The global banking and stock market crisis has had significant fallout for pensions and other benefits.
THE CRISIS hitting the financial services sector is not only set to result in a review of bonus structures in the City, but is also likely to hit defined benefit (DB) pension schemes and other perks.
The collapsed bank Lehman Brothers, for example, provided pensions risk solutions in the bulk annuity market. Rash Bhabra, head of corporate consulting at Watson Wyatt, said where employers and trustees are involved in a buy-in and the insurer then goes bust, the pension assets are lost and they retain the liabilities. Although the Financial Services Compensation Scheme is obliged to reimburse 90% of the value of the benefits in such cases, the remaining 10%, which can amount to millions of pounds for large schemes, falls to the employer.
However the recent turmoil has had a positive effect on the accounting deficit for FTSE-100 companies’ final-salary schemes, said Bhabra. At the end of August, Watson Wyatt estimated the average accounting deficit for these pension schemes was £12.4bn. By the week ending 12 September, this had changed to a surplus of £7.2bn, and on 19 September, five days after Lehman Brothers collapsed, the surplus had risen to £33bn. Bhabra said this was due to the falling price of corporate bonds, which attracted bigger returns because of turbulence in the markets. “Yields under corporate bonds have gone up, so these liabilities, for accounting purposes, have gone down. And they have gone down by more than the deduction of assets.”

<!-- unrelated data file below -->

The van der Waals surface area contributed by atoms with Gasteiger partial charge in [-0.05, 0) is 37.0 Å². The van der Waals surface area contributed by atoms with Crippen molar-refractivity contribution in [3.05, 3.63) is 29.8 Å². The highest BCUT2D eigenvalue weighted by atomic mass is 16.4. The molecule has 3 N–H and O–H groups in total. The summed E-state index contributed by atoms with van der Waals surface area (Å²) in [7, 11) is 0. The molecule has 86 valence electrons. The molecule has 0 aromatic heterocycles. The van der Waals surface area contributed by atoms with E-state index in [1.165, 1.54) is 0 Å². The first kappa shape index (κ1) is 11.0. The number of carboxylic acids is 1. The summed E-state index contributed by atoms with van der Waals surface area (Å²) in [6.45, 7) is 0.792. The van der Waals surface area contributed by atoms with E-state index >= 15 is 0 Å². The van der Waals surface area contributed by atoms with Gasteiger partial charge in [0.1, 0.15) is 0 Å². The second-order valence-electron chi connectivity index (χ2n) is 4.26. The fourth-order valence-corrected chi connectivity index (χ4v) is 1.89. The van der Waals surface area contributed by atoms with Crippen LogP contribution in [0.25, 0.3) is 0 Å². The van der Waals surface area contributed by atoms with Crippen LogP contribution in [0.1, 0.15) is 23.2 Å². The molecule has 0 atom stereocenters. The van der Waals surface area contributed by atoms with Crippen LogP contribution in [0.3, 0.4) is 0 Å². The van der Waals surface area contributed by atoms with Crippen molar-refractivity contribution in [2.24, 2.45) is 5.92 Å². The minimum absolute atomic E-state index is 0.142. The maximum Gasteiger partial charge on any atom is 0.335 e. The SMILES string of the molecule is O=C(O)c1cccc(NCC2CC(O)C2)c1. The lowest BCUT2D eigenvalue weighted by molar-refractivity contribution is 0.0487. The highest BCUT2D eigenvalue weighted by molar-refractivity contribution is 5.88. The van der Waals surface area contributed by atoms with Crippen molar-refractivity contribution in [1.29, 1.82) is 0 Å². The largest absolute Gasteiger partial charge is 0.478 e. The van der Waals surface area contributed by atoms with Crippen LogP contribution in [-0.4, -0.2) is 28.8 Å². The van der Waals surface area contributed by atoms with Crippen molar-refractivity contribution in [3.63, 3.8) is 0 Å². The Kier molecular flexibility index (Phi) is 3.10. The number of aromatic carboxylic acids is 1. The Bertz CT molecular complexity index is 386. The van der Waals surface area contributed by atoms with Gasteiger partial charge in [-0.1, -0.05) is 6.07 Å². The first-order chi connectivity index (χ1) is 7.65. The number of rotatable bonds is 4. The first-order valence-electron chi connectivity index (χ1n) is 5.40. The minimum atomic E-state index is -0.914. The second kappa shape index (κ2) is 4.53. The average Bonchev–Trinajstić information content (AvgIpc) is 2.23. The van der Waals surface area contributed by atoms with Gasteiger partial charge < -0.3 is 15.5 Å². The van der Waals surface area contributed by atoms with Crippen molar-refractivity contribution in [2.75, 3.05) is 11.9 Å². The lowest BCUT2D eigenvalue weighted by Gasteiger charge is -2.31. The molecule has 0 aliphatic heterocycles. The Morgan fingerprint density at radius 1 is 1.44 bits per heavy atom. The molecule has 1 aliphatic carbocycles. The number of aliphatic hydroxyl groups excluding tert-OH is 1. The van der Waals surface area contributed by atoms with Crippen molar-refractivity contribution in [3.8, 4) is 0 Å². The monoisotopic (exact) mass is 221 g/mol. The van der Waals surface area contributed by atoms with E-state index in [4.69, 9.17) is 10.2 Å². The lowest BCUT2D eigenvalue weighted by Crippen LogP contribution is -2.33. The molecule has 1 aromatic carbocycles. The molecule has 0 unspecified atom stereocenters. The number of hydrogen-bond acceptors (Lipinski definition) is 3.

But Bhabra said that due to uncertainty in the stock market he expected the funding conditions for DB pensions to worsen, and that this overall would be bad news for employers as they may be asked by trustees to stump up more cash for the scheme.
Employers offering defined contribution (DC) plans could introduce a lifestyling investment option, which automatically moves staff between a pre-determined range of investments. This would enable them to provide the option to move equities progressively out of an employee’s pension as they near retirement to reduce their liabilities, said Andrew Firbank, regional director of Jardine Lloyd Thompson.
The banking crisis has also caused uncertainty in other benefits areas, such as bonuses and fleet. As Employee Benefits went to press, the Lloyds TSB-HBOS merger was set to potentially bring together two of the UK’s biggest vehicle leasing companies: Halifax-owned Lex Vehicle Leasing, and Lloyds TSB Autolease. A fleet industry insider said: “Potentially, it creates one massive leasing company that, in theory, would dominate the market.” Jon Walden, managing director of Lex Vehicle Leasing, reportedly said consolidation was good for the customer because it would result in better services.
“Fat cat” City bonus structures are also set to come under scrutiny, after Adair Turner, the new head of the Financial Services Authority, said he will take action to curb “irresponsible” reward structures.